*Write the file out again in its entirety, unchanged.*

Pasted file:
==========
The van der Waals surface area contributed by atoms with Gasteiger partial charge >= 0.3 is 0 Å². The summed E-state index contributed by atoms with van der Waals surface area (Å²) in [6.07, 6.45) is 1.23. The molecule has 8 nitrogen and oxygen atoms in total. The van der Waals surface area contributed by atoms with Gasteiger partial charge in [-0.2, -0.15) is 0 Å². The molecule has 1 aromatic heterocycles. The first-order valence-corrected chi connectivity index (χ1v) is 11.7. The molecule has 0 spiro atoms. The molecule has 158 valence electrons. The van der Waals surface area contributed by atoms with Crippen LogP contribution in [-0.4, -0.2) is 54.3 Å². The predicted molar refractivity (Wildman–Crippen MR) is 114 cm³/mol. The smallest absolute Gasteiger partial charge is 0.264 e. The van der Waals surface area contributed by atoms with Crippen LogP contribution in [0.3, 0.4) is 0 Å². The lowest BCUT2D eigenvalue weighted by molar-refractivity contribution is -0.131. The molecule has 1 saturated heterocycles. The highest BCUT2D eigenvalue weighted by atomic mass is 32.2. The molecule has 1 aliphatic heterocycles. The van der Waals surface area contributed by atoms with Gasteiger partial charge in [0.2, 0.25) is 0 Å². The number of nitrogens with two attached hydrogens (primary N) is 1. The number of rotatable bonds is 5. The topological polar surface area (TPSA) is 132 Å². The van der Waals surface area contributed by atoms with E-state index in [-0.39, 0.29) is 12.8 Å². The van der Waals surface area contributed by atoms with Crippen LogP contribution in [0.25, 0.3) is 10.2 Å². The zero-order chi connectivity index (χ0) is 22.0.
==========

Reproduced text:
The van der Waals surface area contributed by atoms with Gasteiger partial charge >= 0.3 is 0 Å². The summed E-state index contributed by atoms with van der Waals surface area (Å²) in [6.07, 6.45) is 1.23. The molecule has 8 nitrogen and oxygen atoms in total. The van der Waals surface area contributed by atoms with Gasteiger partial charge in [-0.2, -0.15) is 0 Å². The molecule has 1 aromatic heterocycles. The first-order valence-corrected chi connectivity index (χ1v) is 11.7. The molecule has 0 spiro atoms. The molecule has 158 valence electrons. The van der Waals surface area contributed by atoms with Crippen LogP contribution in [-0.4, -0.2) is 54.3 Å². The predicted molar refractivity (Wildman–Crippen MR) is 114 cm³/mol. The smallest absolute Gasteiger partial charge is 0.264 e. The van der Waals surface area contributed by atoms with Crippen LogP contribution in [0.3, 0.4) is 0 Å². The lowest BCUT2D eigenvalue weighted by molar-refractivity contribution is -0.131. The molecule has 1 saturated heterocycles. The highest BCUT2D eigenvalue weighted by atomic mass is 32.2. The molecule has 1 aliphatic heterocycles. The van der Waals surface area contributed by atoms with Gasteiger partial charge in [0.2, 0.25) is 0 Å². The number of nitrogens with two attached hydrogens (primary N) is 1. The number of rotatable bonds is 5. The topological polar surface area (TPSA) is 132 Å². The van der Waals surface area contributed by atoms with E-state index in [-0.39, 0.29) is 12.8 Å². The van der Waals surface area contributed by atoms with Crippen LogP contribution in [0.25, 0.3) is 10.2 Å². The zero-order chi connectivity index (χ0) is 22.0.